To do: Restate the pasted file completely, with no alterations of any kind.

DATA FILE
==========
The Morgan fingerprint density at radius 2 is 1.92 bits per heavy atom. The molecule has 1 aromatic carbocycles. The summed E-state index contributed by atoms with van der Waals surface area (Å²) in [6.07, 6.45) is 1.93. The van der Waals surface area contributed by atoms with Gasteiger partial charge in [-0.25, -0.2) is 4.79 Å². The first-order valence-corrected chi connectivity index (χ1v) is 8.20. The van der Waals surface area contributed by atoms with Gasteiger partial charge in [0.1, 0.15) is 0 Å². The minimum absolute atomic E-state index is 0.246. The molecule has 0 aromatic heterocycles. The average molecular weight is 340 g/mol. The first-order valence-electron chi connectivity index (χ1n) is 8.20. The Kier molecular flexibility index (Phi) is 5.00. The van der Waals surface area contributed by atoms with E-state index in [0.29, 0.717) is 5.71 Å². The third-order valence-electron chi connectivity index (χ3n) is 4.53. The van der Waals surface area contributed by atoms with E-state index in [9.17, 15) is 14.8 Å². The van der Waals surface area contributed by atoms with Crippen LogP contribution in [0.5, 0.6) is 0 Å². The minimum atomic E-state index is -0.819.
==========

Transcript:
The Morgan fingerprint density at radius 2 is 1.92 bits per heavy atom. The molecule has 1 aromatic carbocycles. The summed E-state index contributed by atoms with van der Waals surface area (Å²) in [6.07, 6.45) is 1.93. The van der Waals surface area contributed by atoms with Gasteiger partial charge in [-0.25, -0.2) is 4.79 Å². The first-order valence-corrected chi connectivity index (χ1v) is 8.20. The van der Waals surface area contributed by atoms with Gasteiger partial charge in [0.1, 0.15) is 0 Å². The minimum absolute atomic E-state index is 0.246. The molecule has 0 aromatic heterocycles. The average molecular weight is 340 g/mol. The first-order valence-electron chi connectivity index (χ1n) is 8.20. The Kier molecular flexibility index (Phi) is 5.00. The van der Waals surface area contributed by atoms with E-state index in [0.29, 0.717) is 5.71 Å². The third-order valence-electron chi connectivity index (χ3n) is 4.53. The van der Waals surface area contributed by atoms with E-state index in [9.17, 15) is 14.8 Å². The van der Waals surface area contributed by atoms with Crippen LogP contribution in [0.5, 0.6) is 0 Å². The minimum atomic E-state index is -0.819.